Otherwise healthy adults with chronically limited sleep showed abnormal heart rate patterns in a study published in the American Journal of Physiology-Heart and Circulatory Physiology. This cardiovascular dysregulation was found independent from any diagnosed sleep disorders.

Researchers from Montana State University in Bozeman divided 35 otherwise healthy men and women into two groups: those getting at least 7 hours of sleep (normal sleeping) and those sleeping fewer than 7 hours (short sleeping). Participants were screened first by two validated sleep quality surveys and then by an at-home monitor to test for sleep-disordered breathing.

The team then observed participants overnight in a lab-controlled sleep study. They were also followed for a minimum of 7 days at home via a wrist sensor, which allowed researchers to observe participants’ sleep under more real-world conditions.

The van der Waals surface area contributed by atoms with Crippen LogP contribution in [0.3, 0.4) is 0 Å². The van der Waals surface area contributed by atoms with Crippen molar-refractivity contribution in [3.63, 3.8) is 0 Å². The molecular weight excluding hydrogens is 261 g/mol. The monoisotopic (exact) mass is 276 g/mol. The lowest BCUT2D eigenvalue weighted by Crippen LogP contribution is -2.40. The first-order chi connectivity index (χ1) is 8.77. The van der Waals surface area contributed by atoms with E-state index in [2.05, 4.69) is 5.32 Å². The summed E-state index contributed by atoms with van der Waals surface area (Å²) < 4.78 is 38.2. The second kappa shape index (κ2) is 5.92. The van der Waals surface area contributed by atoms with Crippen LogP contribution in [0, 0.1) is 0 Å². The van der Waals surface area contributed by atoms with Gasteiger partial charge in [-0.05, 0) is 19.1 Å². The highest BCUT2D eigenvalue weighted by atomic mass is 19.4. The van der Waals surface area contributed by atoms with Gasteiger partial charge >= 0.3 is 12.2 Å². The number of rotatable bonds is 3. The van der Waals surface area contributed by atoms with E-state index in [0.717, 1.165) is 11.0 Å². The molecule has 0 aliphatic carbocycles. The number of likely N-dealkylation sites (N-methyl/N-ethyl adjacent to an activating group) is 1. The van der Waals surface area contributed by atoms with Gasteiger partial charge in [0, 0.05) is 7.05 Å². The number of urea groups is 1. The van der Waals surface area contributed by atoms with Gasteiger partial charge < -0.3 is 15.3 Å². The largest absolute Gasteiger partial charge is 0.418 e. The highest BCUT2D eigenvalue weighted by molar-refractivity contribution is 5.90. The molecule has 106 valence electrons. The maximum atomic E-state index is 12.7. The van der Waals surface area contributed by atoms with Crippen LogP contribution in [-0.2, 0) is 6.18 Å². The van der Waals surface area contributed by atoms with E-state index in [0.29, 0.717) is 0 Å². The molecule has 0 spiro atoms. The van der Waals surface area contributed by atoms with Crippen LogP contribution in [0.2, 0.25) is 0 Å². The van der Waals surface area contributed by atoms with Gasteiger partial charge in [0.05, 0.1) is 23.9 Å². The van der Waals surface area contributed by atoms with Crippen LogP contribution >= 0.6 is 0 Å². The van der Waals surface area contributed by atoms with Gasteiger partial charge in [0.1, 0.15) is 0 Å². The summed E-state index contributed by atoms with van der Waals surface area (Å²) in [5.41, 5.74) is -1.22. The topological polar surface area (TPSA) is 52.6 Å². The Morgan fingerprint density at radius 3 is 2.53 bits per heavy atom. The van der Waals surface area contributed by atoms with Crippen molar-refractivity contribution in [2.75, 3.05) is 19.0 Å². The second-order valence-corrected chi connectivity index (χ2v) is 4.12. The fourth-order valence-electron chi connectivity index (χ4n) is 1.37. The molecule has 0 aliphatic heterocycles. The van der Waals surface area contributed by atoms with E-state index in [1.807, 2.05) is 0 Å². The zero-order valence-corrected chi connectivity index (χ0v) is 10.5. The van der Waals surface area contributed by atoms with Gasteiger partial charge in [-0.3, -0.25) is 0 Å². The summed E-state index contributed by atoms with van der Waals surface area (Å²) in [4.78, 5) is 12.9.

“We really have to look at sleep as a major pillar of our overall health just like we look at physical activity, exercise and nutrition,” says co-author Jason Robert Carter, PhD, in a release.

While we sleep, our brains will periodically show spikes in activity called spontaneous cortical arousals. The researchers studied how the heart rates of normal sleeping and short-sleeping participants reacted to these incidents. While the two groups had a similar number of cortical arousals, the short sleeping group showed more elevated heart rate after these incidents and their heart rates took longer to return to normal than the heart rates of normal sleepers.

“These findings offer evidence of nocturnal cardiovascular dysregulation in habitual short sleepers,” the researchers wrote.

Blunted heart rate recovery to spontaneous nocturnal arousals in short-sleeping adults” is highlighted as part of the American Physiological Society’s APSselect program.